WAKIM: Expulsion helps end double standards 28May10 May 31, 2010

by Joseph Wakim  -  National Times -  28 May 2010

How ironic that Australia’s decision to expel an Israeli diplomat over Mossad’s identity theft has elicited shrieks of “double standards”.

After a thorough and international three-month investigation by the AFP, ASIO and ASIS, Foreign Minister Stephen Smith announced the findings, exactly as promised. His calm delivery was “much more in sorrow than in anger”.

Yet the professional pro-Israel propagandists churned out the predictable rhetoric: anyone critical of Israel must be “extreme”; the Rudd government is buying Arab votes; this will “license a new round of anti-Israeli activism”; the Foreign Minister is merely playing copycat with his British counterpart, who expelled a Mossad official in the Israeli embassy in London two months ago.

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Ask about Downer’s pilgrimage to place a wreath on the tomb of one Israeli-Australian soldier after the 2006 Israel-Hezbollah clash in Lebanon — yet he sidestepped calls to visit the graves of Lebanese children who perished at the hands of his friends. Under the Downer doctrine, “Australia had been more supportive of the Israelis than 99 per cent of the world”.

Ask about Australia’s silence over Israel’s flagrant breaches of UN resolutions and use of illegal cluster bombs, compared with Australia’s criticism of other Middle Eastern regimes such as Iran.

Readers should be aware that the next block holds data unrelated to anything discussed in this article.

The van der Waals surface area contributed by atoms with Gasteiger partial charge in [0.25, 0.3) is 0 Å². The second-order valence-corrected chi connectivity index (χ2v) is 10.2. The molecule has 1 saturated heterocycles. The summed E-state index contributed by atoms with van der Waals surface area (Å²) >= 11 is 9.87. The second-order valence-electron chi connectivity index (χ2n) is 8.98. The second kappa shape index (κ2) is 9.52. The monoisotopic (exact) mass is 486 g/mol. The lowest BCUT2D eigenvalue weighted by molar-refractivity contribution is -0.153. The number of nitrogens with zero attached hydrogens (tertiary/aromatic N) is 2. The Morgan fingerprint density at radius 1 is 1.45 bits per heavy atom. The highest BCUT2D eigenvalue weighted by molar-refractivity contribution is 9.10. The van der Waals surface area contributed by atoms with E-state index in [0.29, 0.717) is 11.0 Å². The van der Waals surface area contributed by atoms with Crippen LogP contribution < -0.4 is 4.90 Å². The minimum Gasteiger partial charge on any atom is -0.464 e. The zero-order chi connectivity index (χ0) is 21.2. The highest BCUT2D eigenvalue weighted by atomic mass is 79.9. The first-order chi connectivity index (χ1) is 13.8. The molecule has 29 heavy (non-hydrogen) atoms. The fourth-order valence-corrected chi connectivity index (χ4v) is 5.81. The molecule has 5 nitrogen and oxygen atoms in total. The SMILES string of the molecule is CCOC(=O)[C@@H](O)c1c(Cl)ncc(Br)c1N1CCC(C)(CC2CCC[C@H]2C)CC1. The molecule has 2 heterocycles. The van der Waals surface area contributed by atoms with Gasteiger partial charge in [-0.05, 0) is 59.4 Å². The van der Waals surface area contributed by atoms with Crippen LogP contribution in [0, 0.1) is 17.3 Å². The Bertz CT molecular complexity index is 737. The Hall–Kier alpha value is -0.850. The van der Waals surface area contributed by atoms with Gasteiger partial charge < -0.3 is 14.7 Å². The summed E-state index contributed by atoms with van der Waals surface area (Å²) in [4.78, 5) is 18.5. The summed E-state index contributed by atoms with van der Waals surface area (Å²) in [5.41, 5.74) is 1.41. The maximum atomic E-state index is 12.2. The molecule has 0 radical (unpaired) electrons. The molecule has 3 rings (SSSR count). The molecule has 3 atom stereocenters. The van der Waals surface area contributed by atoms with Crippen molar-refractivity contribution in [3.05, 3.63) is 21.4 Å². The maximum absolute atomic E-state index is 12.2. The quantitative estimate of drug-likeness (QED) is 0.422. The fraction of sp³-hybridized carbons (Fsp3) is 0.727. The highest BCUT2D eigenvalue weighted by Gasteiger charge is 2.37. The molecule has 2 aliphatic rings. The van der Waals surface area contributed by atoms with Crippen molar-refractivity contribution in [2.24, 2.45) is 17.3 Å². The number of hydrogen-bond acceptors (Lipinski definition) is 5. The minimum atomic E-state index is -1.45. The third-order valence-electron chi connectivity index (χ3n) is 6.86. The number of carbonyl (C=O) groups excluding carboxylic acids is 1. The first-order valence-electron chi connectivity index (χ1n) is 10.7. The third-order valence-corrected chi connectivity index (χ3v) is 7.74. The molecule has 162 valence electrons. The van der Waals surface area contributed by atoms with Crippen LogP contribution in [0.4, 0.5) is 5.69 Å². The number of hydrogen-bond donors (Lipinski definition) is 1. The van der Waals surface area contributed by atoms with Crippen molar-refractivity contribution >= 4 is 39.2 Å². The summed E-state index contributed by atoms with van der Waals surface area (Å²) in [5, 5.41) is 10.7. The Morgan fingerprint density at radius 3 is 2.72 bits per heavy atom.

Ask about Kevin Rudd’s apology to Australia’s indigenous population a month before negating the dignity of the Palestinian indigenous population by toasting Israel’s 60th anniversary of statehood.

The litany of double standards in Australia’s Middle East policies are the subject of my countless opinion pieces for more than 20 years and they are on the public record.

To compound this myopic irony, the pro-Israel apologists are more vocal about this expulsion than the voices within Israeli society. A scan of the major Arab media outlets reveals similar indifference.

This hardly supports the distracting claims by critics that the timing of the expulsion was intended to gain the votes of Arab states for Australia’s bid for a temporary seat on the United Nations Security Council.

Within the Australian Arab communities, it was widely anticipated that this identity theft scandal would culminate in something inconclusive, such as finger-waving at the Israeli embassy. We knew that passport forgery “factories” are not uncommon among spy agencies and expected this to be conveniently written off as a tool of the trade.

We could be forgiven for predicting double standards — that if Arab spies committed these international crimes, the political and public response would be akin to an iron fist, not velvet gloves. Based on Australia’s cosy and bipartisan support of Israel, we were expecting lip service but no teeth.

Rather than being criticised, Smith should be congratulated for having the courage to protect our national interests, without fear or favour. He would be showered with such praises from his current critics if he expelled an Arab diplomat over a similar scandal. None of us should expect anything less from those charged with protecting our citizens. Indeed, a true friend can speak the truth.

There is a collective sigh of relief that perhaps we are finally witnessing the end of special treatment, double standards and Israeli impunity. It breathes new life into the “new beginning” oration by US President Barack Obama — “seek a new way forward based on mutual respect”.

Joseph Wakim is founder of the Australian Arabic Council and a former Victorian multicultural affairs commissioner.


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